It’s been a fantastic year here at EE Journal. Our team has enjoyed bringing you the latest news, analysis, and insight into the fast-changing world of electronic engineering innovation. We have watched the IoT transform from buzzword into nascent reality. We have seen massive consolidation in the semiconductor industry. We have witnessed the birth of a new era in the global computing infrastructure, as software slowly becomes the enabler of everything.
At the same time, we have felt danger looming as safety and security in our systems prove to be bigger challenges than any of us had imagined, with severe real-world consequences for engineering shortsightedness. We have struggled to keep pace with the daunting demands of exponential change in our chosen profession. We have fought with tools, processes, and technologies that are immature, ill-defined, and not quite ready for the immense responsibilities we want to place on their shoulders.
In short, for the professional engineer, it was business as usual.
So, we want to wrap up 2016 with some of the pieces you’ve liked the most – EE Journal’s “Best of 2016.”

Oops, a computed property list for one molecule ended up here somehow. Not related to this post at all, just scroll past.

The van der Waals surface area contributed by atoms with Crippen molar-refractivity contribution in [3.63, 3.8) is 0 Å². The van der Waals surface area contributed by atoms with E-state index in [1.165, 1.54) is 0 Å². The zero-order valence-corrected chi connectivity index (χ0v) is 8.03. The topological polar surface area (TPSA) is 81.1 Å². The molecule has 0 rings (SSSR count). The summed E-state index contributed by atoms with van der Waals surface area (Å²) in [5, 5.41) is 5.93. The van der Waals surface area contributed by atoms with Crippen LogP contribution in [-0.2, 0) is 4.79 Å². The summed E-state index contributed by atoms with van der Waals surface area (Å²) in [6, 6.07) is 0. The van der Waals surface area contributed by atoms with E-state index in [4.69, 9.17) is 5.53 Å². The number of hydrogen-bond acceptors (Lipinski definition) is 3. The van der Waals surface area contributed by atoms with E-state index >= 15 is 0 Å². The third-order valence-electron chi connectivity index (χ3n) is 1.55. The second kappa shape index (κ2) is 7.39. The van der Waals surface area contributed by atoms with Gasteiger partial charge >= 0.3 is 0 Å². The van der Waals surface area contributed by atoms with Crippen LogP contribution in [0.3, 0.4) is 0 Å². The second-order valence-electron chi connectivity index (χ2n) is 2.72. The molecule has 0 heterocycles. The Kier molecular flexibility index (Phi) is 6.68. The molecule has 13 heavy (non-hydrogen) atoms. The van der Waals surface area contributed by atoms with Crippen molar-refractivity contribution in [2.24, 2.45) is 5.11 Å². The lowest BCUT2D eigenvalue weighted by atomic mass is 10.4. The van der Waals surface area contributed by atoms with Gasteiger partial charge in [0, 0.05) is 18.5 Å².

Bryon Moyer was prolific in 2016, chasing down everything – and especially everything IoT – from the latest semiconductor process nodes to MEMS and sensors to EDA.
On the deep-semiconductor technology front, the audience flocked to Bryon’s piece on GLOBALFOUNDRIES’ use of FDSoI at 10nm:
A Non-FinFET Path to 10 nm
GLOBALFOUNDRIES’ FD-SOI Alternative
Bryon also wrote one of the most popular articles back in 2015 – a survey of low-power wide-area IoT wireless protocols. So popular, in fact, that it remained one of the most-read articles throughout 2016 as well:
Low Power, Wide Area
A Survey of Longer-Range IoT Wireless Protocols
Finishing out Bryon’s “most popular” list was a piece looking into the semi-secret sauce surrounding Micron/Intel’s 3D NAND technology:
How It’s Built: Micron/Intel 3D NAND
Micron Opens the Veil a Little
I rounded out my lucky-13th year of weekly feature articles for EE Journal (and FPGA Journal before it) with another fifty features on engineering topics that struck my fancy.